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T.J. Hindman’s letter to his father-in-law and his children provides hints about his character…



“Grand Ecore La Aprile 15th 1862
Dear Sir I will endevor to
Give you [mark] a short sketch of ower
March through la Louisana wee left
Brasier and the 13 of March full equiped
For the summer campaign ower march
Was over land [illegible word marked out] and toilsome March
The boys was pretty well tired out on
The 8 of Aprile wee come on the enemy
And had a desperate hard fight it took
Place at Mansfield early in the morning
And lasted for the day the 13 army core
Was badly cut to pieces Wee lost ower
Colonel [paper torn so the ‘l’ is gone] he had his arm shot of below the
Elbow [paper torn so the ‘lb’ gone] and was taken prisoner the los of
[paper torn with word missing] regiment was 12 killed and wounded
[paper torn with word missing] taken prisoner it was a hard fight
Ower corpse lost a bout one thousand
The rebes drove us back three miles than
The 19 core came and reenforest us then
Wee held the ground for the night the
Next night we fell back to pleasant
Hill there wee was reenforsed by gerneral
Smith with the 16 core there wee
Mad a stand and a despirate struggle for
Ower lives and a the rebes was forced to
Fall back the rebes say that tha
Buried eight of there men to one off
Owers that say that tha lost eight
Thousand killed and wounded and the
Same number taken prisoner so i think
on the hole it was the rebes whiped
and [page torn and a letter is missing] us run tha got 50 of ower wagons
[Last row not scanned. The transcription provided to Kay Bauman on April 17, 2011 by ancestry.com user sqgardner1 indicates the line cut off said “and lots of our ammunition”]

[page 2]
The rebes loss in the hole was
five hundred
Was seven thousand killed and wee
have not not heard the amount
of wounded and prisoners yet
Well i was glad to get out a live
The bullets fell like hale all the time
I was glad to hear from
you and the family and my little
children Father i want you to keep
them till [mark] i gave orders for to have
them moved and i think that will
Bee a long time for i think that
you will bee good to them I was
glad to get there likeness tha [page torn]
Look so pretty i hope tha are as [page torn, maybe word is well] l
as tha look
Well i am well at this time a[page torn]
I have sprained my ancle pretty
Bad and can hardly walk on it
And i hope those ma [illegible] find you
the same and the children also
Father i am still trying to live
the life of the righteous that i may
Bee prepared to mee those that has
Washed there robes and made them
White in the blls blood of the lord
John is well at this time
I will close by saying good by
for this time
T J Hineman
to Mr Nathan Nash
J E hinemen
E.A. hinemen”

In A Succinct History of the 28th Iowa Volunteer Infantry, E.E. Blake provides us with much more detail about the events on April 8, 1864 and all of the regiment’s history. Available online:

Just eight months before that battle, while Thomas was at war, his 21 year old wife died leaving behind two children.

It was another 15 months before he mustered out in July 1865.  After Thomas had been home a few months he married Martha, his first wife’s sister, who had been caring for his children while he was at war.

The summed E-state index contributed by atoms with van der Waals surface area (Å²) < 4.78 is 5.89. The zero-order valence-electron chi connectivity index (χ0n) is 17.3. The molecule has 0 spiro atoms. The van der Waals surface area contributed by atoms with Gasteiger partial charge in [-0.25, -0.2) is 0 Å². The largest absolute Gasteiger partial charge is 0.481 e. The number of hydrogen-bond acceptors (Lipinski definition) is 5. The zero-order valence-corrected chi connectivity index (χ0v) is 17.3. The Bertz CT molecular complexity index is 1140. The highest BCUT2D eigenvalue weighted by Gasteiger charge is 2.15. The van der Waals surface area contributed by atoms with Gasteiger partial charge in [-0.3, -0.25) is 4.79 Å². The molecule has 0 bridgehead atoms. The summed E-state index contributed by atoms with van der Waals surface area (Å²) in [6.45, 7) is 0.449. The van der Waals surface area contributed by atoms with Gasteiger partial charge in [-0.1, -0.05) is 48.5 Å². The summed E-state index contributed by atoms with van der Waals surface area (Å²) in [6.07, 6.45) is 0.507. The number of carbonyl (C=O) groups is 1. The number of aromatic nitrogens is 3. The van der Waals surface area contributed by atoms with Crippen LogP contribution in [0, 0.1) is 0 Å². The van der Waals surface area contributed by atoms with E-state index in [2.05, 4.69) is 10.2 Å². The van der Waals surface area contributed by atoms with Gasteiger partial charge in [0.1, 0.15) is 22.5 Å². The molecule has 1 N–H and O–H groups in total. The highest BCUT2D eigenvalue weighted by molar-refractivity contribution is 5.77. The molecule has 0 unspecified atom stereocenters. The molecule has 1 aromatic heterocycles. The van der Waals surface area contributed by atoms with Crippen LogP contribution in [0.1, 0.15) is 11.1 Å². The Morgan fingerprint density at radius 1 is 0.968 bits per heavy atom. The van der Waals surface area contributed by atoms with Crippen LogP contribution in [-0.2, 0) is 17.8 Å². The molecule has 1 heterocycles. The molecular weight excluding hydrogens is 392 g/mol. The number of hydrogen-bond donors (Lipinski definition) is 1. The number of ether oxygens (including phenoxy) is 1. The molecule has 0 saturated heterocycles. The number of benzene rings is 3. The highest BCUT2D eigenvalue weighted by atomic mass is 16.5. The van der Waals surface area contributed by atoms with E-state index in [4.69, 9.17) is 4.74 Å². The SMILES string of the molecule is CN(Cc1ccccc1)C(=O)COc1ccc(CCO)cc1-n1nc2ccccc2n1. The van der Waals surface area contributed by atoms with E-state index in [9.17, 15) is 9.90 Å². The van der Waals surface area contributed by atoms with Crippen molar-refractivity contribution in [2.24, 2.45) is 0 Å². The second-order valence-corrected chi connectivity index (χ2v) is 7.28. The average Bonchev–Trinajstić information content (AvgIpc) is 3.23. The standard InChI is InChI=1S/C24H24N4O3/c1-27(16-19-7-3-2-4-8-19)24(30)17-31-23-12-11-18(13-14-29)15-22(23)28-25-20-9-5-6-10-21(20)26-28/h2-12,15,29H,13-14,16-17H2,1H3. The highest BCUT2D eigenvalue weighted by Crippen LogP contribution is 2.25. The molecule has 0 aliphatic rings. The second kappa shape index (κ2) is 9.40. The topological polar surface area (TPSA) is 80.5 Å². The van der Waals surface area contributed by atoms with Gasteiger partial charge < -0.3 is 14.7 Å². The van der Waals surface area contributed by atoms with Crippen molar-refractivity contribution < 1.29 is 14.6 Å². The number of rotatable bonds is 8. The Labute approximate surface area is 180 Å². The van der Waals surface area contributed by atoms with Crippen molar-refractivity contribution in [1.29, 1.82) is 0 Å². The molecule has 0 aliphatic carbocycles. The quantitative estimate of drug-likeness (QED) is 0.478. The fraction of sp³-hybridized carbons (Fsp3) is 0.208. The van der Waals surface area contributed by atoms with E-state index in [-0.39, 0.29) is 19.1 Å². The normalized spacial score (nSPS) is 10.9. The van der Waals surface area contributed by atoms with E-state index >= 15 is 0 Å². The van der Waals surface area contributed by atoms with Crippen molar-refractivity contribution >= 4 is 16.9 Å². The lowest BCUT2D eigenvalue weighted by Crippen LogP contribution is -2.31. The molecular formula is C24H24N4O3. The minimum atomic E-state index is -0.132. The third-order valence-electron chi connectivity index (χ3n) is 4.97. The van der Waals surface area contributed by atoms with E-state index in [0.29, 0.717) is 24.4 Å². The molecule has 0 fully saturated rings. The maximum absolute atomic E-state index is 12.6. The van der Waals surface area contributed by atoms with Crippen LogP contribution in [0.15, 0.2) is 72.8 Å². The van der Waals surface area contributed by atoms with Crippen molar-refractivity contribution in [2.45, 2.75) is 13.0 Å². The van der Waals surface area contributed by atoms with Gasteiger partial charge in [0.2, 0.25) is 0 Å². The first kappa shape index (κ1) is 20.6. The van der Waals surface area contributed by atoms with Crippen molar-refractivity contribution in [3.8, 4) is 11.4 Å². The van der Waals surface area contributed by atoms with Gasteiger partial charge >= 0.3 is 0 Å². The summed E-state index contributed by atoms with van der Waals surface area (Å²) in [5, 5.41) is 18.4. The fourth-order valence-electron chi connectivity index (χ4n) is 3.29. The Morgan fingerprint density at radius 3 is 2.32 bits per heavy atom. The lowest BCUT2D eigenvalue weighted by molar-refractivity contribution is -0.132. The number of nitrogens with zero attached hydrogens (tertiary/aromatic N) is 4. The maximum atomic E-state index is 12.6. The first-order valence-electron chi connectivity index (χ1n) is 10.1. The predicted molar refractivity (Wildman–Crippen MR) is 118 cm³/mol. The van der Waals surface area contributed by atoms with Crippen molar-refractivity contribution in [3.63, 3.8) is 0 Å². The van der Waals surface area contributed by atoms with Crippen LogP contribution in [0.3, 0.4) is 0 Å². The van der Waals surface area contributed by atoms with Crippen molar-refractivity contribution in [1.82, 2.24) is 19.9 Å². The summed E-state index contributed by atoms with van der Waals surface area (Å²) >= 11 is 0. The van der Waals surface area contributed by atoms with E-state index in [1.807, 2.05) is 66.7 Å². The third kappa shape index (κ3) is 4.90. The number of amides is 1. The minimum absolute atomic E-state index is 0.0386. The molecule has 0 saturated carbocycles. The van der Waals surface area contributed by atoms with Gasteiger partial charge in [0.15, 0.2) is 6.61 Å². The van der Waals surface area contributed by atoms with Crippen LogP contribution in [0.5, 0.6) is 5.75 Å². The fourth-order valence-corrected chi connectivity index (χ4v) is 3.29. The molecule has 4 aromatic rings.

The image of Thomas above doesn’t help us know that he was 5′ 9 34” tall, with blue eyes, light complexion and had light colored hair when he was 26 years old.

The timeline of other known events in Thomas Jefferson Hindman‘s life:

  • February 22, 1836 born in Indiana.  There is uncertainty among researchers as to who his parents were.  Many say it was James and Sarah (Cox) Hindman
  • July 3, 1859, married in Marengo, Iowa Margaret Jane Nash (b. March 11, 1842), daughter of Nathan and Elizabeth (Moore) Nash
  • May 22, 1861, son John Edward Hindman was born
  • August 19, 1862, enlisted and mustered into Company B of the 28th Iowa Volunteer Infantry, which was for the Union.
  • September 6 or 12, 1863, wife, Margaret Jane, died at the age of 21
  • Thomas was present at each of his company’s muster rolls except the October 3, 1863 when he was “absent with leave”, which I presume was to go home after his wife’s death.
  • Margaret’s children were cared for by Martha Ann Nash, her sister while Thomas was at war
  • April 15, 1864 letter sent to his father–in-law
  • April 17, 1864, promoted to Seventh Corporal
  • Daughter Elizabeth A. Hindman (unknown birthdate) died in infancy.  Some researchers show her death near the time of her mother’s death in September 1863.  That seems unlikely given Thomas’ reference to her in his letter dated April 15, 1864.
  • July 1, 1864, promoted to Fourth Corporal
  • October 19, 1865, wounded in the ankle in the battle of Cedar Creek at Virginia
  • July 31, 1865, mustered out at Savannah, Georgia
  • October 8, 1865, married in Iowa County, Iowa, Martha Ann Nash (b. February 1, 1839), daughter of Nathan and Elizabeth (Moore) Nash
  • 1866 – 1886 he and his second wife Martha had nine children
  • 1867 or so until sometime after 1885 the family lived in Mitchell County, Kansas
  • By 1894 at least some of his children were in Lincoln, Oklahoma
  • April 16, 1898 died in Sac Fox Agency, Lincoln, Dewey Co., Oklahoma

Thomas Jefferson Hindman was my biological great, great grandfather on my father’s side.


Updated July 3, 2015 with my transcription of the letter and an image of the letter.

Further Reading:

No Story Too Small offered a challenge: have one blog post each week devoted to a specific ancestor. It could be a story, a biography, a photograph, an outline of a research problem — anything that focuses on one ancestor. 
Each of my posts for this challenge will include in the title “52 Ancestors Challenge” and will have the tag of 52Ancestors.